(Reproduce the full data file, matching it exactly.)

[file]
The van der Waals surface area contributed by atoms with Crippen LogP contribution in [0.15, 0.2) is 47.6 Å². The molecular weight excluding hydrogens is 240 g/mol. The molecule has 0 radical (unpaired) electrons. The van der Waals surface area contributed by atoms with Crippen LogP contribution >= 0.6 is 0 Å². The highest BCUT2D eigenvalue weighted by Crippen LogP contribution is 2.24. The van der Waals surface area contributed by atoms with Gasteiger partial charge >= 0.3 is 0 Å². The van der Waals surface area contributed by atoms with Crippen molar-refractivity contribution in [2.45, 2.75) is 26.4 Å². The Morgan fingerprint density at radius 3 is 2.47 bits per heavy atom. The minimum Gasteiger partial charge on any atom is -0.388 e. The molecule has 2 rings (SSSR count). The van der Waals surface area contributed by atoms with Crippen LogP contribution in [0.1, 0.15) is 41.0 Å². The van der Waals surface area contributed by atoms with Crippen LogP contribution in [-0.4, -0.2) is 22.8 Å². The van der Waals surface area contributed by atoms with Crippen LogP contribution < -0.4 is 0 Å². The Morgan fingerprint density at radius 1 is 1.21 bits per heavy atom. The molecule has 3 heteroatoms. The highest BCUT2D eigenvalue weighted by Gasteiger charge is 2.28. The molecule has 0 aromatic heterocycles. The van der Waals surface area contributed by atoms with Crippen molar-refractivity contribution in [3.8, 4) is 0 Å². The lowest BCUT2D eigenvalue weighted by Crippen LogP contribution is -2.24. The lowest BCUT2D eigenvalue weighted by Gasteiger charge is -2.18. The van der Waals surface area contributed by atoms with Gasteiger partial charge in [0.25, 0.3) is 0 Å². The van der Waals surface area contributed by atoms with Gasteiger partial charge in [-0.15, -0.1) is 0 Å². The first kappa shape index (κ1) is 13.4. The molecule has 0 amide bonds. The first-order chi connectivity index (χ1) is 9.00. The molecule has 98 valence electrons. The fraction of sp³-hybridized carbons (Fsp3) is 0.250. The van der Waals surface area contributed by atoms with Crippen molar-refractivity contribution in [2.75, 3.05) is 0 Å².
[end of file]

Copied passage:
The van der Waals surface area contributed by atoms with Crippen LogP contribution in [0.15, 0.2) is 47.6 Å². The molecular weight excluding hydrogens is 240 g/mol. The molecule has 0 radical (unpaired) electrons. The van der Waals surface area contributed by atoms with Crippen LogP contribution >= 0.6 is 0 Å². The highest BCUT2D eigenvalue weighted by Crippen LogP contribution is 2.24. The van der Waals surface area contributed by atoms with Gasteiger partial charge >= 0.3 is 0 Å². The van der Waals surface area contributed by atoms with Crippen molar-refractivity contribution in [2.45, 2.75) is 26.4 Å². The Morgan fingerprint density at radius 3 is 2.47 bits per heavy atom. The minimum Gasteiger partial charge on any atom is -0.388 e. The molecule has 2 rings (SSSR count). The van der Waals surface area contributed by atoms with Crippen LogP contribution in [0.1, 0.15) is 41.0 Å². The van der Waals surface area contributed by atoms with Crippen LogP contribution in [-0.4, -0.2) is 22.8 Å². The van der Waals surface area contributed by atoms with Crippen LogP contribution < -0.4 is 0 Å². The Morgan fingerprint density at radius 1 is 1.21 bits per heavy atom. The molecule has 3 heteroatoms. The highest BCUT2D eigenvalue weighted by Gasteiger charge is 2.28. The molecule has 0 aromatic heterocycles. The van der Waals surface area contributed by atoms with Crippen molar-refractivity contribution in [3.8, 4) is 0 Å². The lowest BCUT2D eigenvalue weighted by Crippen LogP contribution is -2.24. The lowest BCUT2D eigenvalue weighted by Gasteiger charge is -2.18. The van der Waals surface area contributed by atoms with Gasteiger partial charge in [0.25, 0.3) is 0 Å². The van der Waals surface area contributed by atoms with Gasteiger partial charge in [-0.15, -0.1) is 0 Å². The first kappa shape index (κ1) is 13.4. The molecule has 0 amide bonds. The first-order chi connectivity index (χ1) is 9.00. The molecule has 98 valence electrons. The fraction of sp³-hybridized carbons (Fsp3) is 0.250. The van der Waals surface area contributed by atoms with Crippen molar-refractivity contribution in [2.75, 3.05) is 0 Å².